Osama bin Laden
by Caitlin O’Donnell
Timing was certainly not to our advantage when the news hit. It was at around 10:00 p.m. Sunday night that I first began to notice the Tweets rolling in about an announcement from President Barack Obama planned for 10:30. Within seconds, more Tweets proclaimed the speech would be foreign-policy related. Within minutes, conjectures arose that Obama would announce the death of Osama bin Laden. And within hours, the news was confirmed. Osama bin Laden, one of the United States’ most wanted and most elusive terrorists, had been killed in his hide-out in Pakistan, almost a decade after the attacks of Sept. 11.
Almost immediately, social media sites began to blow up with the news, ranging from media outlets hastily sharing the announcement with any details they could gather from their sources, to young adults making rash comments about the situation. It has even been reported that the night of the announcement saw the highest rate of Tweets ever, averaging 3,440 per second at its peak.
As journalists, this is the kind of news we crave and thrive on. A breaking story such as this has implications globally just as much as it does locally. And the local, or more specifically campus, reaction certainly was news in and of itself.
The first inkling of celebration I heard came from cars racing through Danieley Center filled with students piled on top of one another, blasting music. Then came the fireworks. And then the mob, parade, movement (whatever you want to call it) that originated in front of Danieley Commons. It was there that students began a small bonfire, waved Americans flags and chanted “USA! USA!”
I will not deny that the response from the student body was uncalled for. I have, in the subsequent days, thought about how I would have responded had I not been involved as reporter – I’ve come to the firm conclusion that I would not have participated. But just because a journalist does not support an event or movement or person or idea does not mean it does not deserve to be covered. The role of the journalist (and one of the primary reasons I was attracted to the profession in the first place) is to record history as it happens. That means, no matter the situation, you’re there, on the scene getting the facts and chronicling the moment so that in future years, the moment is neither lost nor forgotten.
The news media on Elon’s campus have been questioned in their coverage the night of the announcement, some claiming that we only focused on the rioting and the students who chose to use the night as an excuse to rave and party. I will not deny that those with the loudest voices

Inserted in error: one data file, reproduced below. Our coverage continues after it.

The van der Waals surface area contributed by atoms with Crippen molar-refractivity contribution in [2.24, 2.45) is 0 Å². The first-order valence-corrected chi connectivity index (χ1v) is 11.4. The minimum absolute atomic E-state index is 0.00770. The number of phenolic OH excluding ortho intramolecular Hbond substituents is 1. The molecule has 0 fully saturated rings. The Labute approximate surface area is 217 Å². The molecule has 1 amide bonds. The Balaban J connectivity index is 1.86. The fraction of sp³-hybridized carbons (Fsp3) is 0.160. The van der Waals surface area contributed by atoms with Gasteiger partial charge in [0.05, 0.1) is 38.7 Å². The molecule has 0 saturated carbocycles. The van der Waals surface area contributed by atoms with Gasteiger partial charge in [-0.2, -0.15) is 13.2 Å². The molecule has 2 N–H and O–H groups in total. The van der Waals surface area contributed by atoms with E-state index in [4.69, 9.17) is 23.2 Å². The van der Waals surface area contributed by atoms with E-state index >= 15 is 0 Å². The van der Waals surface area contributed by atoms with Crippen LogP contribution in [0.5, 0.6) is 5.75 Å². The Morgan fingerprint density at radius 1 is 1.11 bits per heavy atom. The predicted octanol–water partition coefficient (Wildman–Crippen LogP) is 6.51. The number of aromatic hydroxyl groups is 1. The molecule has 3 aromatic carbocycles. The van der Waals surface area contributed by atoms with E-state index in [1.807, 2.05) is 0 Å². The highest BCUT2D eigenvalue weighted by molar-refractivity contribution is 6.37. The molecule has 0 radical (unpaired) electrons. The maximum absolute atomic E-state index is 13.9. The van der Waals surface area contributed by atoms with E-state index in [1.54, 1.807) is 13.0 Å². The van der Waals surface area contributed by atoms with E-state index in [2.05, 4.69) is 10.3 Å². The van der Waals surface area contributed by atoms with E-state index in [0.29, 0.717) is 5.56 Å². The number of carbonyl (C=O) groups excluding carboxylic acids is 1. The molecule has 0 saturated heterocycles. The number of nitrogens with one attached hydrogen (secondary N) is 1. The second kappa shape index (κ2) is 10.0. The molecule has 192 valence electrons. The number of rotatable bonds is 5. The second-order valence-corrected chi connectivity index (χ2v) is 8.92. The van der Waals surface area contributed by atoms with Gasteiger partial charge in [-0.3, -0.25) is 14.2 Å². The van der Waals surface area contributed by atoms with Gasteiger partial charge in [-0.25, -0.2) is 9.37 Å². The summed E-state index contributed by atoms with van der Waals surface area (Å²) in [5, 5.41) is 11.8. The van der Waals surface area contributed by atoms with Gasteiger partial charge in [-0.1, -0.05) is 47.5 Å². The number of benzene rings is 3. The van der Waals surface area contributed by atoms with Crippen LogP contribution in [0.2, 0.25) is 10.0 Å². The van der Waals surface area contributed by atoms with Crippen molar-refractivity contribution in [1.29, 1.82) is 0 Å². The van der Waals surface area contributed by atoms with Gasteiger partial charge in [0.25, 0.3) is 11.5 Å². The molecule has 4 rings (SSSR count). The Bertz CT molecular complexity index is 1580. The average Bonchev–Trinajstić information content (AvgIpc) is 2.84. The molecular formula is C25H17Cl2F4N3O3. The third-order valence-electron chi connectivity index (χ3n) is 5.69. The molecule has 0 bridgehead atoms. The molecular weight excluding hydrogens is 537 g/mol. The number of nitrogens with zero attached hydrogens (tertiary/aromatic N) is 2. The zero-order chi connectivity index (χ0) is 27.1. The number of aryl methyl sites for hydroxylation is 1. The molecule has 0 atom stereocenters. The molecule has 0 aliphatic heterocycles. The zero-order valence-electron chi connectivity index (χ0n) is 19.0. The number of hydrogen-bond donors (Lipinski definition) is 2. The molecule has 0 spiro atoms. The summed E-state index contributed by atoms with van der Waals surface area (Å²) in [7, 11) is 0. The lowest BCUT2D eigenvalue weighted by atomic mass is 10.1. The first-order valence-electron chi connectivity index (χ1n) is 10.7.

The student response to the news of bin Laden's death was swift and loud. Photo by Brian Allenby.
often get the most coverage in situations such as these. But I would argue that, in that specific moment, they are the most influential and their actions and speech demand coverage. There is time, in coming days, for follow-up and reports of dissenters and those with opposite viewpoints, which all members of The Pendulum staff have been involved in gathering this week. But, as for me, I’ll follow the news as it happens and if a band of 100+ rowdy students marching through campus chanting is not news, then I sure do not know what is.
For me, it’s been an adventure. One that I will never forget and one that will define my participation in future coverage of breaking news. In the moment, I didn’t have time to think or feel or form an opinion. I didn’t dwell on my memory of coming home from fifth grade to the frightening news of the attacks of Sept. 11 and my life has been defined by that day in more ways than I can count. I didn’t attempt to explain what this meant for the future of our country, of our world. I didn’t rejoice or cry or laugh or grow angry. I simply took the information I had been given and reported, leaving my personal opinions, emotions and memories on the wayside. Now, almost 48 hours to the minute of my traipse across campus, I have time to reflect and formulate my thoughts. And I’m sure I echo the sentiments of many when I say that while this event was monumentally significant, there is no need to jump to conclusions. This does not mean terrorist attacks will stop, or that the war on terror is over, or planes are 100 percent safe – as one international student pointed out, an organization well-funded and organized enough to carry out attacks on Sept.11 will not be extinguished by the death of their figurehead. Perhaps that is the best part about journalism – having so many questions and going on a determined hunt for answers, not resting until they have been presented to the public.